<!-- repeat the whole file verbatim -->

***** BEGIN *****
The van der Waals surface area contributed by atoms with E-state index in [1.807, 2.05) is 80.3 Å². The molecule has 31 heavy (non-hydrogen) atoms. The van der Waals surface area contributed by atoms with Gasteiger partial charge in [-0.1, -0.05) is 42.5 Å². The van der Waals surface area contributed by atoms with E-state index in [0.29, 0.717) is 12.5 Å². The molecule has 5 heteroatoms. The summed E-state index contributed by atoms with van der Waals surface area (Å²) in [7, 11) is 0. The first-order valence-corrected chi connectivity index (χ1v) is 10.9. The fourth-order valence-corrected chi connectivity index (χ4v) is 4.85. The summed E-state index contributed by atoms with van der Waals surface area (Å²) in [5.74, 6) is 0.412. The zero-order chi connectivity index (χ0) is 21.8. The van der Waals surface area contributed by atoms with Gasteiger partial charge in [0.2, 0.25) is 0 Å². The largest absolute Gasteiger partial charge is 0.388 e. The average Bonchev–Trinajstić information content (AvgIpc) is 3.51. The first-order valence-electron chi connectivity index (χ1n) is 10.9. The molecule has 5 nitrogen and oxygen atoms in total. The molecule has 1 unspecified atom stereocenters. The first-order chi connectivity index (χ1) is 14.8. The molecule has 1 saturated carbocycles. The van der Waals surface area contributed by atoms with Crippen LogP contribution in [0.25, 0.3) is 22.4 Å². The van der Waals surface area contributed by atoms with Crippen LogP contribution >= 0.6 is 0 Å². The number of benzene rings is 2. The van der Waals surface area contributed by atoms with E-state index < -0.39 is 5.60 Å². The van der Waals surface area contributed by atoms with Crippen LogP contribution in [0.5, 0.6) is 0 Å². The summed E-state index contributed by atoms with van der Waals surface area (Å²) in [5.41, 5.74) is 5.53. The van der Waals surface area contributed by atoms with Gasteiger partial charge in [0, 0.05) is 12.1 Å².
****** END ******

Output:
The van der Waals surface area contributed by atoms with E-state index in [1.807, 2.05) is 80.3 Å². The molecule has 31 heavy (non-hydrogen) atoms. The van der Waals surface area contributed by atoms with Gasteiger partial charge in [-0.1, -0.05) is 42.5 Å². The van der Waals surface area contributed by atoms with E-state index in [0.29, 0.717) is 12.5 Å². The molecule has 5 heteroatoms. The summed E-state index contributed by atoms with van der Waals surface area (Å²) in [7, 11) is 0. The first-order valence-corrected chi connectivity index (χ1v) is 10.9. The fourth-order valence-corrected chi connectivity index (χ4v) is 4.85. The summed E-state index contributed by atoms with van der Waals surface area (Å²) in [5.74, 6) is 0.412. The zero-order chi connectivity index (χ0) is 21.8. The van der Waals surface area contributed by atoms with Gasteiger partial charge in [0.2, 0.25) is 0 Å². The largest absolute Gasteiger partial charge is 0.388 e. The average Bonchev–Trinajstić information content (AvgIpc) is 3.51. The first-order valence-electron chi connectivity index (χ1n) is 10.9. The molecule has 5 nitrogen and oxygen atoms in total. The molecule has 1 unspecified atom stereocenters. The first-order chi connectivity index (χ1) is 14.8. The molecule has 1 saturated carbocycles. The van der Waals surface area contributed by atoms with Crippen LogP contribution in [0.25, 0.3) is 22.4 Å². The van der Waals surface area contributed by atoms with Crippen LogP contribution >= 0.6 is 0 Å². The number of benzene rings is 2. The van der Waals surface area contributed by atoms with E-state index < -0.39 is 5.60 Å². The van der Waals surface area contributed by atoms with Crippen LogP contribution in [0.5, 0.6) is 0 Å². The summed E-state index contributed by atoms with van der Waals surface area (Å²) in [5.41, 5.74) is 5.53. The van der Waals surface area contributed by atoms with Gasteiger partial charge in [0, 0.05) is 12.1 Å².